- Paperback: 236 pages
- Publisher: Namaste Publishing (August 19, 2004)
- Language: English
- ISBN-10: 1577314808
- ISBN-13: 978-1577314806
- Product Dimensions: 0.5 x 6 x 8.5 inches
- Shipping Weight: 9.1 ounces (View shipping rates and policies)
- Average Customer Review: 5,160 customer reviews
- Amazon Best Sellers Rank: #174 in Books (See Top 100 in Books)
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The Power of Now: A Guide to Spiritual Enlightenment Paperback – August 19, 2004
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Ekhart Tolle's message is simple: living in the now is the truest path to happiness and enlightenment. And while this message may not seem stunningly original or fresh, Tolle's clear writing, supportive voice, and enthusiasm make this an excellent manual for anyone who's ever wondered what exactly "living in the now" means. Foremost, Tolle is a world-class teacher, able to explain complicated concepts in concrete language. More importantly, within a chapter of reading this book, readers are already holding the world in a different container--more conscious of how thoughts and emotions get in the way of their ability to live in genuine peace and happiness.
Tolle packs a lot of information and inspirational ideas into The Power of Now. (Topics include the source of Chi, enlightened relationships, creative use of the mind, impermanence, and the cycle of life.) Thankfully, he's added markers that symbolize "break time." This is when readers should close the book and mull over what they just read. As a result, The Power of Now reads like the highly acclaimed A Course in Miracles--a spiritual guidebook that has the potential to inspire just as many study groups and change just as many lives for the better. --Gail Hudson --This text refers to an alternate Paperback edition.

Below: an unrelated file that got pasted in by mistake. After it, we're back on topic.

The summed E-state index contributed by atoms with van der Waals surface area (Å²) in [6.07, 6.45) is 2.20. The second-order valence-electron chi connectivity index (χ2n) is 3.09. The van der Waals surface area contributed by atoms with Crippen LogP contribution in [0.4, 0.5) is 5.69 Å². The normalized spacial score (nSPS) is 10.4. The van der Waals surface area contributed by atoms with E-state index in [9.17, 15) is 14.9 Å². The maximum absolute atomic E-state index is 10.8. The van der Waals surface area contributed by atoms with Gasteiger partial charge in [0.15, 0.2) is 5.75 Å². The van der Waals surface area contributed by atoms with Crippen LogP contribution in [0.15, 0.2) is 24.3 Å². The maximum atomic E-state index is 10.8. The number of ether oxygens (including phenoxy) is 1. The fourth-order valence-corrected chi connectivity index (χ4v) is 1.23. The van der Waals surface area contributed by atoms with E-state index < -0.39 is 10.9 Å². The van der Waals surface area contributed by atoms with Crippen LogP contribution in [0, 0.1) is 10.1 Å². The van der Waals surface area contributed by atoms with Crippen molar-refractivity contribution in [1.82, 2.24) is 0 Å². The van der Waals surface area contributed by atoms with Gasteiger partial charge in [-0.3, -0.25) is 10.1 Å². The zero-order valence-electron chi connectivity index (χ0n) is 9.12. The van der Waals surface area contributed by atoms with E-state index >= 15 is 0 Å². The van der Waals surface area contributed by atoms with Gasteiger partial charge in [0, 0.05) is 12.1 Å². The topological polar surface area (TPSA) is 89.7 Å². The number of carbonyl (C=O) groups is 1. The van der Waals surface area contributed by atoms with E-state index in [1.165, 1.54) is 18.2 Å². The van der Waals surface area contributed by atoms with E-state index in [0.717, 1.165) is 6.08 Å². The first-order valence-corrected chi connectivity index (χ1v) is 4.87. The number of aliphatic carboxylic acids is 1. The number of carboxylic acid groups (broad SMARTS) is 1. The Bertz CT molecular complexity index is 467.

"The Power of Now is one of the best books to come along in years. Every sentence rings with truth and power."
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The end goal here is that amidst the spiritual undertones of the book, what Tolle is really educating people about is self-awareness, which is the cornerstone of growing emotional intelligence. I was reading Daniel Goleman's book, "Emotional Intelligence" at the same time and the parallels were quite obvious. The additional benefit that Tolle offers is walking through some meditations and affirmations and presenting the information in a way that is like an easy to digest conversation.
After I was about halfway through the book, I had a moment of sitting in my car by myself, and had the thought, "I don't have to take this bulls*** anymore, I am not a victim," and then I laughed for about five minutes and many months later, still feel great about all of the things I was able to let go of.
It taught me how to disconnect from the insanity of the mind. I had spent my life reading thousands of books trying to "figure it out" to make my way to a place of happiness and functionality, what Tolle explains that trying to solve the problems of thought from the level of thought is an impossibility. When we let go of mind-consciousness we do not become a meditative vegetable, instead, we gain access to the consciousness of our whole body and a more advanced awareness. I know it sounds weird, but it works. When I can stay present everything I do becomes more effective, and my social skills are way better now then they have ever been.